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Low use of effective and safe therapies for moderate to severe menopausal symptoms

: a cross-sectional community study of Australian women

The main outcome measures were use of prescription therapies for menopausal symptoms and the Menopause-specific Quality of Life questionnaire. A total of 5850 women were invited (by telephone) to participate: 2911 agreed to participate, and 2020 completed questionnaires were returned. Demographic characteristics show that participants were representative of all Australian women of this age. For this analysis, only 1491 perimenopausal and postmenopausal women were included. Moderate to severe vasomotor symptoms (VMS) were reported by 17% of women, and 18.3% of women reported moderate to severe sexual symptoms. Among all participants, 11.3% used hormone therapy, mostly oral estrogen (68.5%). Among all women, 1.1% used compounded estrogen and/or compounded progesterone, 0.9% used androgen therapies (dehydroepiandrosterone or testosterone), 0.9% used tibolone, 0.9% used non-hormone therapies, and 4.5% used vaginal estrogen. Hormone therapy use was associated with surgical menopause (adjusted odds ratio, AOR 3.27; 95% CI 2.0–5.44), and moderate-severe psychological symptoms (AOR 1.83; 95% CI 1.19–2.80. Current smoking (AOR 0.53; 95% CI 0.29–0.96) and a BMI ≥ 40 (AOR 0.35; 95% CI 0.14–0.87) were inversely associated with hormone therapy use. Extrapolating our findings to 3.7 million Australian women aged 40–64 years, we found that 455,000 women are likely to have moderate to severe VMS, with most women (385,000) remaining untreated. Most women with severe menopausal symptoms remain untreated despite the availability of safe non-hormone therapies and safer low-dose transdermal hormone therapies. Vaginal estrogen therapy is underprescribed.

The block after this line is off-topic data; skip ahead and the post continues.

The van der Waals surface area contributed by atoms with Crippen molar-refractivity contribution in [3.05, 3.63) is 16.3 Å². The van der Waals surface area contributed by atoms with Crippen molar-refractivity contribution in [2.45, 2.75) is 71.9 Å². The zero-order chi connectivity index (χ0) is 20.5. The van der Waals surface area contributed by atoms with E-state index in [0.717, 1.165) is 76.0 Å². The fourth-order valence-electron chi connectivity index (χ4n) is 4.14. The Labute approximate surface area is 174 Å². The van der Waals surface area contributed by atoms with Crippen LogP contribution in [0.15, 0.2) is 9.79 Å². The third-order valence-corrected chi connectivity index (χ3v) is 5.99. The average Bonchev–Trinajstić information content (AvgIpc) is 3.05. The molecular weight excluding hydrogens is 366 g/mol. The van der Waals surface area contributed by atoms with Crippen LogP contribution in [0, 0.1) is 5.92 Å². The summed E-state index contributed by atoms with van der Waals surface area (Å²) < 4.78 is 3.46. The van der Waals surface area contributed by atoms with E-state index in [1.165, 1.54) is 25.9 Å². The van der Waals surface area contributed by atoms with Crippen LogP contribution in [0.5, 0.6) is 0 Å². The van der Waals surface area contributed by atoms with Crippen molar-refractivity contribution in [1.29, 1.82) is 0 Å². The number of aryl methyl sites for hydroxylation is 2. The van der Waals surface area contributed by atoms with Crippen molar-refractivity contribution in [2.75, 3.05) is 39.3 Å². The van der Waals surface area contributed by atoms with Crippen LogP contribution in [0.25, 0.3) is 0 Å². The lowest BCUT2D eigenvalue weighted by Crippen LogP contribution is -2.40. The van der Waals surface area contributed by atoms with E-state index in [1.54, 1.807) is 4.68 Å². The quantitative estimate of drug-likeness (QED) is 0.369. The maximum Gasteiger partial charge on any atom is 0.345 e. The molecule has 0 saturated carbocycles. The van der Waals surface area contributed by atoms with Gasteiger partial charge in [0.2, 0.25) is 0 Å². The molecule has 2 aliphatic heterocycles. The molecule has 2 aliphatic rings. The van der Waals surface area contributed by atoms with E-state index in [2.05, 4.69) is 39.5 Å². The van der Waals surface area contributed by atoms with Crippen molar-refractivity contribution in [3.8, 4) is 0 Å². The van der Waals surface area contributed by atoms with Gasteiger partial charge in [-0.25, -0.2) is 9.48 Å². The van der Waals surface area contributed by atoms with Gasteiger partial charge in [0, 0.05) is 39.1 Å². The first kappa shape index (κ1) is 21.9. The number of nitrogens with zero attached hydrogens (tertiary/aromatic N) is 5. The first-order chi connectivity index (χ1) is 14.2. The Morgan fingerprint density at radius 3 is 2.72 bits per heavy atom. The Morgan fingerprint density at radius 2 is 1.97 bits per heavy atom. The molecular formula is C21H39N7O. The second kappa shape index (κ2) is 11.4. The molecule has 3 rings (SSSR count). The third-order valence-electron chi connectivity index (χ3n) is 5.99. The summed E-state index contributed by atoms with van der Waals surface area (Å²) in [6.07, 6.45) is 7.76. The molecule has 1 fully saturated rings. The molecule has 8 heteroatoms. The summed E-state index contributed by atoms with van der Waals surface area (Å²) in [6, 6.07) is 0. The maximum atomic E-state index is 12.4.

Australia Research

Reference

Worsley R, Bell RJ, Gartoulla P, Davis SR. Low use of effective and safe therapies for moderate to severe menopausal symptoms: a cross-sectional community study of Australian women. Menopause. 2015 Jul 31. Epub ahead of print
http://www.ncbi.nlm.nih.gov/pubmed/26240945

http://www.ncbi.nlm.nih.gov/pubmed/26240945

Content updated 20 September 2015

 

 

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